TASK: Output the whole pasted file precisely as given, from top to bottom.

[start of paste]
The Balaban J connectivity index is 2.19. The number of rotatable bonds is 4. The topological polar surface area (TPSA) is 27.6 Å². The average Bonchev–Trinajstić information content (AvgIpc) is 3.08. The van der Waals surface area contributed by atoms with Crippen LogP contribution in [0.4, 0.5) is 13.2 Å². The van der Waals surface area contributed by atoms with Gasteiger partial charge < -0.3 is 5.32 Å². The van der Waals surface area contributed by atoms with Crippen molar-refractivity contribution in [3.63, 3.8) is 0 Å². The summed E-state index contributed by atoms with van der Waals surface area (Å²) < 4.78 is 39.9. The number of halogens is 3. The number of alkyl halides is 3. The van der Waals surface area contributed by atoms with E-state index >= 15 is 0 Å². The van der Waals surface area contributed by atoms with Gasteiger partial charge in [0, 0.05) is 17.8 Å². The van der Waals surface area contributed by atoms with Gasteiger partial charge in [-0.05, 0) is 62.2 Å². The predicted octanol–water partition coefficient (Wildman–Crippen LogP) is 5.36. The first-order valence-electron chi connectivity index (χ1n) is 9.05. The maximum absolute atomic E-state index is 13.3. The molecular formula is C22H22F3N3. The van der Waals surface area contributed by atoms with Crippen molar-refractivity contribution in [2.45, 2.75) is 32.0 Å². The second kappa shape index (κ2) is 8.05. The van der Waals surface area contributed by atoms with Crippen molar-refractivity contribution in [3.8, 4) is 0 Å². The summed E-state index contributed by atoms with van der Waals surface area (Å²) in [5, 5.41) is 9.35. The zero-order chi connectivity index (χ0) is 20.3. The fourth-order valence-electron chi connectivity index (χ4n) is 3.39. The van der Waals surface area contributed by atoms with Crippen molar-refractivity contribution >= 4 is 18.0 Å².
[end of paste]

The Balaban J connectivity index is 2.19. The number of rotatable bonds is 4. The topological polar surface area (TPSA) is 27.6 Å². The average Bonchev–Trinajstić information content (AvgIpc) is 3.08. The van der Waals surface area contributed by atoms with Crippen LogP contribution in [0.4, 0.5) is 13.2 Å². The van der Waals surface area contributed by atoms with Gasteiger partial charge < -0.3 is 5.32 Å². The van der Waals surface area contributed by atoms with Crippen molar-refractivity contribution in [3.63, 3.8) is 0 Å². The summed E-state index contributed by atoms with van der Waals surface area (Å²) < 4.78 is 39.9. The number of halogens is 3. The number of alkyl halides is 3. The van der Waals surface area contributed by atoms with E-state index >= 15 is 0 Å². The van der Waals surface area contributed by atoms with Gasteiger partial charge in [0, 0.05) is 17.8 Å². The van der Waals surface area contributed by atoms with Gasteiger partial charge in [-0.05, 0) is 62.2 Å². The predicted octanol–water partition coefficient (Wildman–Crippen LogP) is 5.36. The first-order valence-electron chi connectivity index (χ1n) is 9.05. The maximum absolute atomic E-state index is 13.3. The molecular formula is C22H22F3N3. The van der Waals surface area contributed by atoms with Crippen molar-refractivity contribution in [2.45, 2.75) is 32.0 Å². The second kappa shape index (κ2) is 8.05. The van der Waals surface area contributed by atoms with Crippen molar-refractivity contribution in [3.8, 4) is 0 Å². The summed E-state index contributed by atoms with van der Waals surface area (Å²) in [5, 5.41) is 9.35. The zero-order chi connectivity index (χ0) is 20.3. The fourth-order valence-electron chi connectivity index (χ4n) is 3.39. The van der Waals surface area contributed by atoms with Crippen molar-refractivity contribution >= 4 is 18.0 Å².